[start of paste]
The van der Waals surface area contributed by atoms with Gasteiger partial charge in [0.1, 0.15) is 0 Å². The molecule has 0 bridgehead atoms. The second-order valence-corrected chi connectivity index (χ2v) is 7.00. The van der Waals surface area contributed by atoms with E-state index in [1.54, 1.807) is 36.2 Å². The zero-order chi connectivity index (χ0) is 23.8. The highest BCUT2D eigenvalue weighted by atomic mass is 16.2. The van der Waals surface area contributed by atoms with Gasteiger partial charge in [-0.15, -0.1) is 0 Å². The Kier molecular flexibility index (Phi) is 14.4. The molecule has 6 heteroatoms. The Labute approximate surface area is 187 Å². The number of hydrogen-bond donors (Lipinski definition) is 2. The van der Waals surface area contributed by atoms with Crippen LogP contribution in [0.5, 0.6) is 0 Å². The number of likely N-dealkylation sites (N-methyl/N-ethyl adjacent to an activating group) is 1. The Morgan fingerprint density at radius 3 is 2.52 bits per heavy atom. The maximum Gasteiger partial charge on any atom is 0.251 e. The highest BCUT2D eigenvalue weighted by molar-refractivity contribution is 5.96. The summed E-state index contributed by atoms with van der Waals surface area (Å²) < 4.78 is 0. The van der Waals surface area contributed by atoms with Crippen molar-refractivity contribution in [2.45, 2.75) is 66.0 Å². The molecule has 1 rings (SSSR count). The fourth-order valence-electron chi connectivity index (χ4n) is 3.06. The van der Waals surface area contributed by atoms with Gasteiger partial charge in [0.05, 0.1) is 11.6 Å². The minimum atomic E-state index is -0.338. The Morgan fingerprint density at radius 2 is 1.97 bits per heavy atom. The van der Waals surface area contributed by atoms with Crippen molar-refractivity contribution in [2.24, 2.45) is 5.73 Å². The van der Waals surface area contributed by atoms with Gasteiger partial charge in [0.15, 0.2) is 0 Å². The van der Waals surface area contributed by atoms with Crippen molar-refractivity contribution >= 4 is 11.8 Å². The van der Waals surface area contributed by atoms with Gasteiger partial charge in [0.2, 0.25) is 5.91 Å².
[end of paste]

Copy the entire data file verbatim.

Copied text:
The van der Waals surface area contributed by atoms with Gasteiger partial charge in [0.1, 0.15) is 0 Å². The molecule has 0 bridgehead atoms. The second-order valence-corrected chi connectivity index (χ2v) is 7.00. The van der Waals surface area contributed by atoms with E-state index in [1.54, 1.807) is 36.2 Å². The zero-order chi connectivity index (χ0) is 23.8. The highest BCUT2D eigenvalue weighted by atomic mass is 16.2. The van der Waals surface area contributed by atoms with Gasteiger partial charge in [-0.15, -0.1) is 0 Å². The Kier molecular flexibility index (Phi) is 14.4. The molecule has 6 heteroatoms. The Labute approximate surface area is 187 Å². The number of hydrogen-bond donors (Lipinski definition) is 2. The van der Waals surface area contributed by atoms with Crippen LogP contribution in [0.5, 0.6) is 0 Å². The number of likely N-dealkylation sites (N-methyl/N-ethyl adjacent to an activating group) is 1. The Morgan fingerprint density at radius 3 is 2.52 bits per heavy atom. The maximum Gasteiger partial charge on any atom is 0.251 e. The highest BCUT2D eigenvalue weighted by molar-refractivity contribution is 5.96. The summed E-state index contributed by atoms with van der Waals surface area (Å²) < 4.78 is 0. The van der Waals surface area contributed by atoms with Crippen molar-refractivity contribution in [2.45, 2.75) is 66.0 Å². The molecule has 1 rings (SSSR count). The fourth-order valence-electron chi connectivity index (χ4n) is 3.06. The van der Waals surface area contributed by atoms with Gasteiger partial charge in [0.05, 0.1) is 11.6 Å². The minimum atomic E-state index is -0.338. The Morgan fingerprint density at radius 2 is 1.97 bits per heavy atom. The van der Waals surface area contributed by atoms with Crippen molar-refractivity contribution in [2.24, 2.45) is 5.73 Å². The van der Waals surface area contributed by atoms with Gasteiger partial charge in [0.15, 0.2) is 0 Å². The van der Waals surface area contributed by atoms with Crippen molar-refractivity contribution >= 4 is 11.8 Å². The van der Waals surface area contributed by atoms with Gasteiger partial charge in [0.2, 0.25) is 5.91 Å².